Ali Enterprises: A Factory Inferno

On 11 September 2012, at around 6 p.m. the Ali Enterprises factory in Pakistan exploded into flames, claiming the lives of 254 people, and seriously injuring 55.

As the fire ripped through the Ali Enterprises factory, workers were trapped in the building, behind barred windows and locked exit doors. Some workers managed to escape merely by jumping from windows considered too high to require bars, in the four-story building.  

In the wake of the disaster, among the carnage and destruction also lay bundles of denim with German-language labels carrying German retailer KiK’s brand “Okay Men”.

After the fire, it was reported that plant managers forced workers to stay, ordering the gates closed, in order to try and save the company’s stock: piles of jeans destined for KiK stores.
One survivor stated, “They prevented people from leaving, so they could save the clothes” – KiK’s jeans.

KiK's disregard for workers’ safety has cost thousands of lives in Pakistan and Bangladesh. It has a startling track record of sourcing from some of the most dangerous factories in the world. KiK is the only company in the world that has been linked to the worst three garment factory disasters in recent history – the Ali Enterprises factory fire in Pakistan; the Tazreen factory fire in Bangladesh (2012); and the Rana Plaza factory building collapse, also in Bangladesh (2013). A total of 1,500 garment workers are dead as a result of these tragedies. Thousands more were injured, and continue to battle with life altering injuries.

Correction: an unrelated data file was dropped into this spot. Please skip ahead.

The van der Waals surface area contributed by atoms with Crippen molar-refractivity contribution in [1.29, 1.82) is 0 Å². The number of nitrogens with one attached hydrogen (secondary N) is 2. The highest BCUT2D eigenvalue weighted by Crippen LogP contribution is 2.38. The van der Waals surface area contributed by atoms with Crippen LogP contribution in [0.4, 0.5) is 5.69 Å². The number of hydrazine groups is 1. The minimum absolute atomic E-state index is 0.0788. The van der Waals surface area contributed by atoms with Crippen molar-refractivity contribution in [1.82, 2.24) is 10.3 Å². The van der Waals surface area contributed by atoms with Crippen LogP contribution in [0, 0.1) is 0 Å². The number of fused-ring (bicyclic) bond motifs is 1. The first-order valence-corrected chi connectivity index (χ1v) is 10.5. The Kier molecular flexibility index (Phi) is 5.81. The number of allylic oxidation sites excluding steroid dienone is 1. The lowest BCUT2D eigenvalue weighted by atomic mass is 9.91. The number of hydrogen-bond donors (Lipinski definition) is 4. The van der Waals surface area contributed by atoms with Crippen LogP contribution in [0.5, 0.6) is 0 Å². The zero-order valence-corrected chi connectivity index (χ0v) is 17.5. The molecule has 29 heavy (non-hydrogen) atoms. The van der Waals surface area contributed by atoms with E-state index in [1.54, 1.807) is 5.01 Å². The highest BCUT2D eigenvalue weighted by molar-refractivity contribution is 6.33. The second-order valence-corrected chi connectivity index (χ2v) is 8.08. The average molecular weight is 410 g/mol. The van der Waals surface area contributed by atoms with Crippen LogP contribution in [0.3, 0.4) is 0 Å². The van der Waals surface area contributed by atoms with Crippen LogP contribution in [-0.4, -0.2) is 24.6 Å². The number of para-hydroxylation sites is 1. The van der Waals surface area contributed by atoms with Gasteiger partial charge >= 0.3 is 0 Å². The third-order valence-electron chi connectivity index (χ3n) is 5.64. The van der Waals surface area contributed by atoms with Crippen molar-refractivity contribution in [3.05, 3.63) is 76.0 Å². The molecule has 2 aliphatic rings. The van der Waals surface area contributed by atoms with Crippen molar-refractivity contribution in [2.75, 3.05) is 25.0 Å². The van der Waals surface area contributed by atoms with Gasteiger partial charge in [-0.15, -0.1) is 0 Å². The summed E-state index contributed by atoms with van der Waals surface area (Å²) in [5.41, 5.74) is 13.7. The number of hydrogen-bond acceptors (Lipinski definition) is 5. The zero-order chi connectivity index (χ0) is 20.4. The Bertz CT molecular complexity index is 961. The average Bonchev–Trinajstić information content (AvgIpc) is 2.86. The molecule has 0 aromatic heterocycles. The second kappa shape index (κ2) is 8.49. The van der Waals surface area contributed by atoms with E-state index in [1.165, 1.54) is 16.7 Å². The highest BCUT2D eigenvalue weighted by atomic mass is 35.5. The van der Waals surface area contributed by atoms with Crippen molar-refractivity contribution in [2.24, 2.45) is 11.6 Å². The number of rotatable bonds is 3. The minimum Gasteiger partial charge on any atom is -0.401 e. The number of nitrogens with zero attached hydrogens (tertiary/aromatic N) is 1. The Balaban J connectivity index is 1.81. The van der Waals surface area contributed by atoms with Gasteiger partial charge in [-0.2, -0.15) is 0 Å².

Compensation agreement reached after 4 years of struggle

After four years of campaigning and months of negotiations, an agreement was reached on the eve of the fourth anniversary of the fire. KiK agreed to pay an additional US$5.15 million to fund loss of earnings, medical and allied care, and rehabilitation costs to the injured survivors and dependents of those killed in the disaster. The Arrangement followed negotiations facilitated by the International Labour Organization (ILO) between IndustriALL, CCC, and KiK, at the request of the German Federal Ministry of Economic Cooperation and Development.

Read more in our press release and in the official statement of the negotiating parties.

5 years on, factories are still unsafe

On the fifth year anniversary of the Ali Enterprises fire, Clean Clothes Campaign expressed its concern about the continued lack of credible safety inspections in the Pakistani garment industry. Read more in our press release.

Action in Berlin October 2015

Survivors speak out

Shanawaz is 46 years years old and was machine operator in Ali Enterprises factory. He earned 30,000.00 PKR. While running in an attempt to escape from the fire, he injured is knee and now he cannot walk. He developed asthma after the fire. He cannot work because of his knee injury and his respiratory problems. He has two children who go to school. He has no income and only survives with the support of his brother.

Harif, who is now 22, survived from the Ali enterprises fire. He was a stitching machine operator earning around 33,000.00PKR. His grandfather on his mother's side died in Ali enterprises fire. Harif's arm and leg were fractured but now he works - he has to. Just two months ago he could started working again. He needed time to heal and could not get a stable job.

Shazad Ali is 42 years old and was stitching in the Ali enterprises factory. He earned around 31,000.00 PKR. He broke the window and jumped from the second floor. His right leg was injured and he needed two surgeries. Plates were inserted in his leg. He cannot work anymore because of the injuries and asthma problems that are a result of the accident. He has five children (3 sons and 2 daughters) to look after. He is the only breadwinner for the whole family. All his children went to school before and after the factory fire they discontinued the school. His daughters are ready for marriage but they don't have the money to get married.

Find more voices of survivors here.

Shahida and Farhat in Berlin November 2015

Action in Pakistan April 2016